Choosing the Right Work Gloves
There’s nothing as satisfying as completing a home project with your own hands. What’s not so great are hands covered in blisters, cuts, splinters, bruises, or worse. Skip the painful reminders of your hard work and invest in some gloves!
Whether your project is as easy as raking leaves or as complex as cutting a new trail, don’t get to work without protecting your hands. There are work gloves for every type of home activity, so there’s no reason not to use some. But, with the thousands of glove options out there, how do you choose?
Why Gloves are Important
You never know what can happen when working outside, so it’s always smart to take the proper precautions. Even if you’re just shoveling a front walkway or planting a few seeds, gloves should be worn to protect your hands from blisters, cuts, and infections.
Many people don’t realize that you can get fungal infections from plants and soils. Sporotrichosis, or rose picker’s disease, is a fungal disease that causes lesions and skin ulcers. You can contract this from infected rose thorns or sphagnum peat moss. This is just one of the many risks you can encounter when working outside without gloves.
Types of Work Gloves
Gardening gloves are lighter weight than standard work gloves. They are usually made from a flexible material that’s breathable and easy to clean. Many types of gardening gloves are waterproof and offer protection against invasive thorns or pesticide/fungicide chemicals.
Work gloves can range in all types of durability and offer extra padding, reinforced palms/knuckles, and protection from heat/cold. Many types are made from insulating materials like rubber and leather to provide extra protection against blistering, chemicals, and even electricity.
Factors to Consider
Material: The most important aspect of choosing work gloves is the material they’re made from. Depending on the type of work you’re doing, this can range from lightweight cotton to sturdier leather or rubber. Carefully consider what each material can offer, including if it’s breathable and resistant to chemicals.
Fit: Working outside can cause hand fatigue, and if your gloves are too big or too small, your hands won’t be protected from injury. Always pick the gloves that fit your palm, fingers, and wrists snugly. This is particularly important if you’re wearing gloves while using power equipment. Gloves that are too big can cause your hands to slip off the handlebar and lose control of the machine.
Durability: There’s a huge range in durable features that work gloves offer. If you’re going to be encountering all types of elements, consider gloves that are waterproof, puncture proof, flame resistant, and have impact-absorbing padding.
Temperature Control: It’s easy for hands to sweat or freeze if you don’t have the right combination of materials. Pick a pair of gloves that includes breathable fabric to prevent body heat getting trapped while also providing enough insulation to keep your hands warm.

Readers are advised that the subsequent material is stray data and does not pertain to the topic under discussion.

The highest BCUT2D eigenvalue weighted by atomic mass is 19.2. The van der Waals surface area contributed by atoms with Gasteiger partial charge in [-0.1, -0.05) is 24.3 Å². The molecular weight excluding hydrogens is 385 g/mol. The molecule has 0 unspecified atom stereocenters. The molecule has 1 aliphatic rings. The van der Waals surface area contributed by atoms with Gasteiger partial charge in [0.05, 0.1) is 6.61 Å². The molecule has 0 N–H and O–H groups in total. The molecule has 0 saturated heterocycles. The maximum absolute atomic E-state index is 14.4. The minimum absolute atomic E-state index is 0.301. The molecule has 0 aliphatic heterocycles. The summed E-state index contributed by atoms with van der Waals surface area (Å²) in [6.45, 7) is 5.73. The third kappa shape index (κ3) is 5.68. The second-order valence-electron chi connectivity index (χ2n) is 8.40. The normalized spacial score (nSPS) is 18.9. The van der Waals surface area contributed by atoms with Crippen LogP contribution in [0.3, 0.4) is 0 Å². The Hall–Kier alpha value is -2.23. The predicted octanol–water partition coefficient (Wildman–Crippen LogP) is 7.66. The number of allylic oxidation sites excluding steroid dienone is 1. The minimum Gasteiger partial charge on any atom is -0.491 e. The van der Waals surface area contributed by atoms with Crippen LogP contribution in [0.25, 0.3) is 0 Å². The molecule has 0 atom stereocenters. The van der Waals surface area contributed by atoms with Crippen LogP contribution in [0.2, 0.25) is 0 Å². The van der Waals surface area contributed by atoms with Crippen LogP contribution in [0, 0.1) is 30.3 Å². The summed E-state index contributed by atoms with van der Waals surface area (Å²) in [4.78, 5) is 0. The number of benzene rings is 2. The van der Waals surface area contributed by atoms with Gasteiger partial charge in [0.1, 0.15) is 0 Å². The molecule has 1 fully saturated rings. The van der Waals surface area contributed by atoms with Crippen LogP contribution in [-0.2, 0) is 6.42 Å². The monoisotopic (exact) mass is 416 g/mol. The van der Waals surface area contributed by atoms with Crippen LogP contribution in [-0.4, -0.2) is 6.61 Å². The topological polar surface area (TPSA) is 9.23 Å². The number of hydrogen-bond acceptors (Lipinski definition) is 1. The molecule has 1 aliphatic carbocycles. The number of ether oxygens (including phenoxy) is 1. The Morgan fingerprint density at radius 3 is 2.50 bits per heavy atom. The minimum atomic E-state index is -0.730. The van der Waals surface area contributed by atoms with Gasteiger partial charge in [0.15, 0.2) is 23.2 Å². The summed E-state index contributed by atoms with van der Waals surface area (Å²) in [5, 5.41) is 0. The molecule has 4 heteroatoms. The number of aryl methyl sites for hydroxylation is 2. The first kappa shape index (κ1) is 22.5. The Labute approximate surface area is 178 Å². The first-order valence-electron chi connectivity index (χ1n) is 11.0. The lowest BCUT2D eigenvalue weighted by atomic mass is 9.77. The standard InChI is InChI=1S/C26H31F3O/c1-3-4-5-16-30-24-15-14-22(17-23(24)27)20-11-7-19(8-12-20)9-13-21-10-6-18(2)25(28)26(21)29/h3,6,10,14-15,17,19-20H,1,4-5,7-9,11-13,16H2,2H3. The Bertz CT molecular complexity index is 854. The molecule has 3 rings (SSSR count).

Extra Features: Many types of work gloves are machine washable and have user-friendly features like adjustable wrist straps, touchscreen compatible fingers, and knuckle padding. Depending on the work you’re doing, these additions can make a huge difference.
Best Types of Work Gloves
- Cloth gloves: The most budget-friendly option and usually made from a breathable cotton or knit jersey. These are ideal for light yardwork.
- Stretchy gloves: A hybrid between cloth and synthetic, these feature cotton on the back with a strong palm. They’re great for added protection.
- Rubber gloves: Best for chemicals like herbicides, fungicides, and pesticides, but their downside is they can make hands sweat. Insulating rubber gloves can protect against electrical burns.
- Latex gloves: Ideal for protection against chemicals, latex is more breathable than leather or rubber but thorns can still puncture.
- Leather gloves: The best at protecting hands from thorns/cuts, leather offers excellent grip and is flexible at low temperatures. Make sure it has been treated against water as most leather isn’t waterproof.
- Synthetic (faux) leather gloves: Usually made from nylon, spandex, and polyester, some are waterproof and breathable while others aren’t. These are lighter weight than leather but are sensitive to environmental aging.
- Disposable gloves: Perfect for quick and low-risk projects, disposable gloves are made from latex, nitrile, vinyl, or polyethylene. If you’re working with chemicals, stick to latex or nitrile.
Whatever type of work gloves you choose, the key is to over-protect yourself. Make sure your gloves fit correctly, are made of the proper materials, and provide enough comfort and dexterity to get the job done safely. And always keep your gloves handy so you never have an excuse not to wear them!